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    • G06N3/10Simulation on general purpose computers
    • G06N3/105Shells for specifying net layout

Abstract

Techniques are disclosed for power conservation. A plurality of processing elements and a plurality of instructions are configured. The plurality of processing elements is controlled by instructions contained in a plurality of circular buffers. The plurality of processing elements can comprise a dataflow processor. A first processing element, from the plurality of interconnected processing elements, is set into a sleep state by a first instruction from the plurality of instructions. The first processing element is woken from the sleep state as a result of valid data being presented to the first processing element. A subsection of the plurality of interconnected processing elements is also set into a sleep state based on the first processing element being set into a sleep state. At least one circular buffer from the plurality of circular buffers remains awake while the first processing element is in the sleep state, and the at least one circular buffer provides for data steering through a reconfigurable fabric.

Description

RELATED APPLICATIONS

This application claims the benefit of U.S. provisional patent application “Power Control within a Dataflow Processor” Ser. No. 62/399,760, filed Sep. 26, 2016. This application is also a continuation in part of U.S. patent application “Logical Elements with Switchable Connections for Multifunction Operation” Ser. No. 15/443,612, filed Feb. 27, 2017.

The patent application “Logical Elements with Switchable Connections for Multifunction Operation” Ser. No. 15/443,612, filed Feb. 27, 2017, is a continuation-in-part of U.S. patent application “Logical Elements with Switchable Connections” Ser. No. 14/530,624, filed Oct. 31, 2014, which claims the benefit of U.S. provisional patent application “Logical Elements with Switchable Connections” Ser. No. 61/899,180, filed Nov. 2, 2013. Each of the foregoing applications is hereby incorporated by reference in its entirety.

FIELD OF ART

This application relates generally to power conservation and more particularly to power control within a dataflow processor.

BACKGROUND

Semiconductor integrated circuits or “chips” are designed to perform a wide variety of functions in electronic systems, as well as enable those systems to perform their functions both effectively and efficiently. In fact, it is no secret that these chips are ubiquitous in the modern electronic systems and devices with which people interact on a daily basis. The chips are based on highly complex device technologies, circuit designs, system architectures and implementations, and are integral to the electronic systems. These chips implement system functions such as communications, processing, and networking, and perform critical functions including computation, storage, and control. The chips are found in the electronic systems that are have applications in fields such as business, entertainment, and consumer electronics. These electronic systems routinely contain more than one chip. The chips support the electronic systems by computing algorithms and heuristics, handling and processing data, communicating internally and externally to the electronic system, and so on. Since there are so many functions and computations that must be performed, any improvements in the efficiency of the chip operations have a significant and substantial impact on overall system performance. As the amount of data to be handled by the chips increases, the approaches that are used must not only be effective, efficient, and economical, but must also scale reasonably.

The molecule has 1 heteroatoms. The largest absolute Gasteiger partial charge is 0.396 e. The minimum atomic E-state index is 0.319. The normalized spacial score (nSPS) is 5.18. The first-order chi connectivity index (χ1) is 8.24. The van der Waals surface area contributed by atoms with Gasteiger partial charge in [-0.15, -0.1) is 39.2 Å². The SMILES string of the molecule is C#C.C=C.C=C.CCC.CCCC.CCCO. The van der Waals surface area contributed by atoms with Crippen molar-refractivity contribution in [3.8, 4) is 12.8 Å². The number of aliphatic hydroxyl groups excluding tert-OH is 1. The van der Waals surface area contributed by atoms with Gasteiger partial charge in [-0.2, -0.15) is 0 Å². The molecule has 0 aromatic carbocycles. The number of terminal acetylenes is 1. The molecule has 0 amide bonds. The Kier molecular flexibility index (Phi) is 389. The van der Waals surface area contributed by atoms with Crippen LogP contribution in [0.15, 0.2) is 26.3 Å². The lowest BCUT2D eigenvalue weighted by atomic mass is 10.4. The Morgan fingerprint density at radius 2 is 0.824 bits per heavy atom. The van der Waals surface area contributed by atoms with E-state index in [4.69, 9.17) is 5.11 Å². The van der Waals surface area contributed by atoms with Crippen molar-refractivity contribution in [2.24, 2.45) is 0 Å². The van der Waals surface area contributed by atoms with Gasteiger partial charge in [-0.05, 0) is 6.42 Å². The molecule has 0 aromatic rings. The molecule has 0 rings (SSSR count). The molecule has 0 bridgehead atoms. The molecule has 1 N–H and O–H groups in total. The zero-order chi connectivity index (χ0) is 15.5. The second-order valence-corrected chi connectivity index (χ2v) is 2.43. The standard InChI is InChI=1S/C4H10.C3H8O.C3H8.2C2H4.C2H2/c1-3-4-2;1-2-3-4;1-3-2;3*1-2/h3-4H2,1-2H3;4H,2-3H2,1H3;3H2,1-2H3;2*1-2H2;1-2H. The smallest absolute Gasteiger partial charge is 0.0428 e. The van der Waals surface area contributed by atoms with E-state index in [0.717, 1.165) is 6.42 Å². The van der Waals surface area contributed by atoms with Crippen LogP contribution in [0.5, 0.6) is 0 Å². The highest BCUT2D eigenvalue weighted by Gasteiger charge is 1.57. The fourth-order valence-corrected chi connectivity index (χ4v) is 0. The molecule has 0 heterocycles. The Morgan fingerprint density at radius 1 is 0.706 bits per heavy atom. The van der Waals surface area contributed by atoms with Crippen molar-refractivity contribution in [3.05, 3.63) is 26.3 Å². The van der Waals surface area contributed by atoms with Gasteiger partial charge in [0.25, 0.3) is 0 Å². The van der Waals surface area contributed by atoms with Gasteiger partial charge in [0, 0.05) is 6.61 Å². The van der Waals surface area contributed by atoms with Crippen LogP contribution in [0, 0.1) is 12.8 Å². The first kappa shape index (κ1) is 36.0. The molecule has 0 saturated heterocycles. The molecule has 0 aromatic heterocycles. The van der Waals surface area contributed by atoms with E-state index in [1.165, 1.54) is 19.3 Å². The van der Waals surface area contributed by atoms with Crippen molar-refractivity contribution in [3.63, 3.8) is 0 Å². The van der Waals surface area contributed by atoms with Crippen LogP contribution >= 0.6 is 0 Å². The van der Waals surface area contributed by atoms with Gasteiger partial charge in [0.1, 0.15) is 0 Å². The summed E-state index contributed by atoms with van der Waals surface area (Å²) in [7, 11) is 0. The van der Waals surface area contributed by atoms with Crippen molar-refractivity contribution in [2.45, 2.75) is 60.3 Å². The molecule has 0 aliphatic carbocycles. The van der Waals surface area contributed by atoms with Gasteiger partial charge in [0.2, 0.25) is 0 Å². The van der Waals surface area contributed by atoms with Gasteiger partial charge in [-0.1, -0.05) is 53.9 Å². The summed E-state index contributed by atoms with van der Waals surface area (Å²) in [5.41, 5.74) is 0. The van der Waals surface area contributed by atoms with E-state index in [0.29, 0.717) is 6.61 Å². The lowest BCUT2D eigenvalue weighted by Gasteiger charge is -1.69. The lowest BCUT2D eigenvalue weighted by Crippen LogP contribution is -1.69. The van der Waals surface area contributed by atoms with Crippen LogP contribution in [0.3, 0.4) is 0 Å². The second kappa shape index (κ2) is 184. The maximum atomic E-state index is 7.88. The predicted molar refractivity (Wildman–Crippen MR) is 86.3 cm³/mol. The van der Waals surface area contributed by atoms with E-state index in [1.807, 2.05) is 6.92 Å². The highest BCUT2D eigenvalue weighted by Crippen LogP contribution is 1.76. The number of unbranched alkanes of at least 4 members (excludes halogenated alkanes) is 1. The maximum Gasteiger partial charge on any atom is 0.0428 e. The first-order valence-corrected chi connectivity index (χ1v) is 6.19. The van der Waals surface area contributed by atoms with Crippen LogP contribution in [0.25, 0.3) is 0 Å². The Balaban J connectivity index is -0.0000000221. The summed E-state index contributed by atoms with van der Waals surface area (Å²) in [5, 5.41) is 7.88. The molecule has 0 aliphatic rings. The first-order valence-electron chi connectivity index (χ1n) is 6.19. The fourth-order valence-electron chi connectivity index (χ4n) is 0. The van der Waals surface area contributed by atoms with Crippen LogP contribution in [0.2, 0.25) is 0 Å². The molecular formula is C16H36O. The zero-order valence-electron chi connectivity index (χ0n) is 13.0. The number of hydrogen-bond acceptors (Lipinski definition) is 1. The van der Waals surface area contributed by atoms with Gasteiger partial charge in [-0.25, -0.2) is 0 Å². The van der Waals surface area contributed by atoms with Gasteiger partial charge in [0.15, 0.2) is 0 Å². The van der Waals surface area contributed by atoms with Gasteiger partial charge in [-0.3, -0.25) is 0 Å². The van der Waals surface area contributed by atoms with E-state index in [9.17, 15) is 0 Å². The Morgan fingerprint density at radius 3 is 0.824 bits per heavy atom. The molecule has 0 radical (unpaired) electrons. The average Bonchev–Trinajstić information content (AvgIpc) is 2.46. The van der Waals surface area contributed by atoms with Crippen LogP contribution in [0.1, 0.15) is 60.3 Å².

Semiconductor devices are vastly complex structures. Various semiconductors, including application specific integrated circuits (ASICs), are designed with a certain purpose in mind. One downside of the specific design parameters of an ASIC is the circuit can no longer be altered after it leaves the production line. For this reason, ASIC designers need to be sure of their design, especially when producing large quantities of the same ASIC. In contrast, a programmable logic device such as a field programmable gate array (FPGA) is also a type of semiconductor, but does not have specific programming built into the design during production. Programmable logic devices often can be reprogrammed while remaining in their environment of use (e.g. while mounted on the circuit board within which the device is intended to function). Programmable logic devices typically include logic blocks (e.g. programmable Boolean logic gates) and can also include programmable memory blocks, programmable clocking blocks, and other specialized programmable blocks such as multiplier blocks and I/O ports.

Typically, programmable logic devices are programmed using a programming language to implement specific, desired logic in the programmable logic devices. The programmable logic devices can be programmed by writing data to storage on the programmable logic devices. A programmable logic device architecture includes a programmable routing structure and an array of configurable logic blocks. The programmable routing matrix includes an ability to connect configurable logic blocks to each other.